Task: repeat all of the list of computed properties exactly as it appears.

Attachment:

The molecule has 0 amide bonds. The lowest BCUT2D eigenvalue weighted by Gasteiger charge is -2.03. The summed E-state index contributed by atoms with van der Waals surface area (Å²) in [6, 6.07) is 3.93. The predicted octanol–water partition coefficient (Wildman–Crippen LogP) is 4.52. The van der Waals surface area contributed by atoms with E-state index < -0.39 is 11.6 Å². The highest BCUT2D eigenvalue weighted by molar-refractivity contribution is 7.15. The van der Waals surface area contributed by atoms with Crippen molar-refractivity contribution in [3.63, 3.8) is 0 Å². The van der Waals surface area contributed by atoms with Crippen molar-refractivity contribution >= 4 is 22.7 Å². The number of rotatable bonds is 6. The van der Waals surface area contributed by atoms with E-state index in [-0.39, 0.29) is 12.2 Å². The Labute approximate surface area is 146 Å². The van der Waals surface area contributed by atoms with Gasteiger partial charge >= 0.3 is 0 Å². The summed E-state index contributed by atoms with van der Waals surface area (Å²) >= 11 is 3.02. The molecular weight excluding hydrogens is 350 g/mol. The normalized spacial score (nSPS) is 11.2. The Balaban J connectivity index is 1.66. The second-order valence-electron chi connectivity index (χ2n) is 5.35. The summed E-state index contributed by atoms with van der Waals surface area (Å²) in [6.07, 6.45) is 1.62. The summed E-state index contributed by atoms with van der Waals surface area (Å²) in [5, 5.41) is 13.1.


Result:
The molecule has 0 amide bonds. The lowest BCUT2D eigenvalue weighted by Gasteiger charge is -2.03. The summed E-state index contributed by atoms with van der Waals surface area (Å²) in [6, 6.07) is 3.93. The predicted octanol–water partition coefficient (Wildman–Crippen LogP) is 4.52. The van der Waals surface area contributed by atoms with E-state index < -0.39 is 11.6 Å². The highest BCUT2D eigenvalue weighted by molar-refractivity contribution is 7.15. The van der Waals surface area contributed by atoms with Crippen molar-refractivity contribution in [3.63, 3.8) is 0 Å². The van der Waals surface area contributed by atoms with Crippen molar-refractivity contribution >= 4 is 22.7 Å². The number of rotatable bonds is 6. The van der Waals surface area contributed by atoms with E-state index in [-0.39, 0.29) is 12.2 Å². The Labute approximate surface area is 146 Å². The van der Waals surface area contributed by atoms with Gasteiger partial charge >= 0.3 is 0 Å². The summed E-state index contributed by atoms with van der Waals surface area (Å²) >= 11 is 3.02. The molecular weight excluding hydrogens is 350 g/mol. The normalized spacial score (nSPS) is 11.2. The Balaban J connectivity index is 1.66. The second-order valence-electron chi connectivity index (χ2n) is 5.35. The summed E-state index contributed by atoms with van der Waals surface area (Å²) in [6.07, 6.45) is 1.62. The summed E-state index contributed by atoms with van der Waals surface area (Å²) in [5, 5.41) is 13.1.